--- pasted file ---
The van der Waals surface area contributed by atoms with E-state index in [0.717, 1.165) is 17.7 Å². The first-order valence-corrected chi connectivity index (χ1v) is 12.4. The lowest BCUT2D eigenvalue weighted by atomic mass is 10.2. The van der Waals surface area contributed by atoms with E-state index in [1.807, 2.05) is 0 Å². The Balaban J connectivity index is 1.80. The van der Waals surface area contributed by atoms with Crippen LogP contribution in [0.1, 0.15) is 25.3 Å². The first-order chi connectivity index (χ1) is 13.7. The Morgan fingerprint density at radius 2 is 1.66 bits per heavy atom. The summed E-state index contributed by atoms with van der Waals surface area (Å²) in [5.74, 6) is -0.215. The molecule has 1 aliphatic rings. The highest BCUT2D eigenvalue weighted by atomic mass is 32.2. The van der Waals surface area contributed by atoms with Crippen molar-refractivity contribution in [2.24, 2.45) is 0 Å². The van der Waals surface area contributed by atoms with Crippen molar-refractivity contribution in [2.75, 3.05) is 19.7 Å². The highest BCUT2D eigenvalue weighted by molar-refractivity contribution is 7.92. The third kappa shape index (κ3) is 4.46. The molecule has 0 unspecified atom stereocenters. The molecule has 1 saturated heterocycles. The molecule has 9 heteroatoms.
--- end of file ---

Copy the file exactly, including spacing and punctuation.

The van der Waals surface area contributed by atoms with E-state index in [0.717, 1.165) is 17.7 Å². The first-order valence-corrected chi connectivity index (χ1v) is 12.4. The lowest BCUT2D eigenvalue weighted by atomic mass is 10.2. The van der Waals surface area contributed by atoms with E-state index in [1.807, 2.05) is 0 Å². The Balaban J connectivity index is 1.80. The van der Waals surface area contributed by atoms with Crippen LogP contribution in [0.1, 0.15) is 25.3 Å². The first-order chi connectivity index (χ1) is 13.7. The Morgan fingerprint density at radius 2 is 1.66 bits per heavy atom. The summed E-state index contributed by atoms with van der Waals surface area (Å²) in [5.74, 6) is -0.215. The molecule has 1 aliphatic rings. The highest BCUT2D eigenvalue weighted by atomic mass is 32.2. The van der Waals surface area contributed by atoms with Crippen molar-refractivity contribution in [2.24, 2.45) is 0 Å². The van der Waals surface area contributed by atoms with Crippen molar-refractivity contribution in [2.75, 3.05) is 19.7 Å². The highest BCUT2D eigenvalue weighted by molar-refractivity contribution is 7.92. The third kappa shape index (κ3) is 4.46. The molecule has 0 unspecified atom stereocenters. The molecule has 1 saturated heterocycles. The molecule has 9 heteroatoms.